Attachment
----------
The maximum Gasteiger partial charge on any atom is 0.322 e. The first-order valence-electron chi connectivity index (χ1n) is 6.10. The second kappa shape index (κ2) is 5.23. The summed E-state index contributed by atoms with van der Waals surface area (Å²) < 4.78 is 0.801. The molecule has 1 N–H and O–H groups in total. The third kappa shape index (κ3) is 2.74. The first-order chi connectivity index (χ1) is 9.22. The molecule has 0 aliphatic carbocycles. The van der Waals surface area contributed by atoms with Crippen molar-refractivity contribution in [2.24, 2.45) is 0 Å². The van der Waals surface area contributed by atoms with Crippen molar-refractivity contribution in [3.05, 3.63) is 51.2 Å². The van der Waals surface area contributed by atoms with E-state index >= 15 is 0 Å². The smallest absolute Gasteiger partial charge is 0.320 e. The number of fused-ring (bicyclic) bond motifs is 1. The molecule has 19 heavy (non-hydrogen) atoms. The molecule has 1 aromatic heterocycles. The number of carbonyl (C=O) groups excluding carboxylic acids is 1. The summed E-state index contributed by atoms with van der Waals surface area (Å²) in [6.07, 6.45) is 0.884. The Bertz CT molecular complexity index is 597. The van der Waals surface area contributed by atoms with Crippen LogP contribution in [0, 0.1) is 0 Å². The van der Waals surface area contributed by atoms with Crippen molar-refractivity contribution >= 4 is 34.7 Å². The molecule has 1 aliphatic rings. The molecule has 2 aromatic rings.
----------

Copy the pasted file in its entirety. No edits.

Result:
The maximum Gasteiger partial charge on any atom is 0.322 e. The first-order valence-electron chi connectivity index (χ1n) is 6.10. The second kappa shape index (κ2) is 5.23. The summed E-state index contributed by atoms with van der Waals surface area (Å²) < 4.78 is 0.801. The molecule has 1 N–H and O–H groups in total. The third kappa shape index (κ3) is 2.74. The first-order chi connectivity index (χ1) is 9.22. The molecule has 0 aliphatic carbocycles. The van der Waals surface area contributed by atoms with Crippen molar-refractivity contribution in [2.24, 2.45) is 0 Å². The van der Waals surface area contributed by atoms with Crippen molar-refractivity contribution in [3.05, 3.63) is 51.2 Å². The van der Waals surface area contributed by atoms with E-state index >= 15 is 0 Å². The smallest absolute Gasteiger partial charge is 0.320 e. The number of fused-ring (bicyclic) bond motifs is 1. The molecule has 19 heavy (non-hydrogen) atoms. The molecule has 1 aromatic heterocycles. The number of carbonyl (C=O) groups excluding carboxylic acids is 1. The summed E-state index contributed by atoms with van der Waals surface area (Å²) in [6.07, 6.45) is 0.884. The Bertz CT molecular complexity index is 597. The van der Waals surface area contributed by atoms with Crippen LogP contribution in [0, 0.1) is 0 Å². The van der Waals surface area contributed by atoms with Crippen molar-refractivity contribution >= 4 is 34.7 Å². The molecule has 1 aliphatic rings. The molecule has 2 aromatic rings.